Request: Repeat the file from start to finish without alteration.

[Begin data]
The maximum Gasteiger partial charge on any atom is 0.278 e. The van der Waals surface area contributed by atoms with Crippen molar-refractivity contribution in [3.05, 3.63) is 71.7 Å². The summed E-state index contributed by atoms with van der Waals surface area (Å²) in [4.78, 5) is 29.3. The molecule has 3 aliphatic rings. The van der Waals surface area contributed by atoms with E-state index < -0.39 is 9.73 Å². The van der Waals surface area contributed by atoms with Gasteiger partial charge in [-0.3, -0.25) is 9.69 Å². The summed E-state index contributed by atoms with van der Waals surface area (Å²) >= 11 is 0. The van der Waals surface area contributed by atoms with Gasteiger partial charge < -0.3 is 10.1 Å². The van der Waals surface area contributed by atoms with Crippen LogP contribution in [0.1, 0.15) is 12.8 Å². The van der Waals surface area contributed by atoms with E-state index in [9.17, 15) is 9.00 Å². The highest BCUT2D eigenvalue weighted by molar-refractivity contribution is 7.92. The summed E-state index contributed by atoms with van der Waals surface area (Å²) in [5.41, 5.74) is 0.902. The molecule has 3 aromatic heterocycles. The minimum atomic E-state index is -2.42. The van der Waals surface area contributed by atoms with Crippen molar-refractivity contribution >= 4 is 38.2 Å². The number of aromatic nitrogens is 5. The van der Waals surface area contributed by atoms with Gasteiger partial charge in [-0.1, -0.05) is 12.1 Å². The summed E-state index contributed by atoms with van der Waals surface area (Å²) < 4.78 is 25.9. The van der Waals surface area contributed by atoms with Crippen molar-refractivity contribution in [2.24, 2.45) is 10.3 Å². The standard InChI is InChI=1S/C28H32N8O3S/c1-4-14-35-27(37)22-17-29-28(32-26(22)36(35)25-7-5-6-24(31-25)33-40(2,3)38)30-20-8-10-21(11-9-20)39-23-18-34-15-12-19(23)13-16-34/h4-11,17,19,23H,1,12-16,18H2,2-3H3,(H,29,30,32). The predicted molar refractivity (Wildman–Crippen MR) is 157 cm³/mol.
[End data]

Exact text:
The maximum Gasteiger partial charge on any atom is 0.278 e. The van der Waals surface area contributed by atoms with Crippen molar-refractivity contribution in [3.05, 3.63) is 71.7 Å². The summed E-state index contributed by atoms with van der Waals surface area (Å²) in [4.78, 5) is 29.3. The molecule has 3 aliphatic rings. The van der Waals surface area contributed by atoms with E-state index < -0.39 is 9.73 Å². The van der Waals surface area contributed by atoms with Gasteiger partial charge in [-0.3, -0.25) is 9.69 Å². The summed E-state index contributed by atoms with van der Waals surface area (Å²) >= 11 is 0. The van der Waals surface area contributed by atoms with Gasteiger partial charge < -0.3 is 10.1 Å². The van der Waals surface area contributed by atoms with Crippen LogP contribution in [0.1, 0.15) is 12.8 Å². The van der Waals surface area contributed by atoms with E-state index in [9.17, 15) is 9.00 Å². The highest BCUT2D eigenvalue weighted by molar-refractivity contribution is 7.92. The summed E-state index contributed by atoms with van der Waals surface area (Å²) in [5.41, 5.74) is 0.902. The molecule has 3 aromatic heterocycles. The minimum atomic E-state index is -2.42. The van der Waals surface area contributed by atoms with Crippen molar-refractivity contribution >= 4 is 38.2 Å². The number of aromatic nitrogens is 5. The van der Waals surface area contributed by atoms with Gasteiger partial charge in [-0.1, -0.05) is 12.1 Å². The summed E-state index contributed by atoms with van der Waals surface area (Å²) < 4.78 is 25.9. The van der Waals surface area contributed by atoms with Crippen molar-refractivity contribution in [2.24, 2.45) is 10.3 Å². The standard InChI is InChI=1S/C28H32N8O3S/c1-4-14-35-27(37)22-17-29-28(32-26(22)36(35)25-7-5-6-24(31-25)33-40(2,3)38)30-20-8-10-21(11-9-20)39-23-18-34-15-12-19(23)13-16-34/h4-11,17,19,23H,1,12-16,18H2,2-3H3,(H,29,30,32). The predicted molar refractivity (Wildman–Crippen MR) is 157 cm³/mol.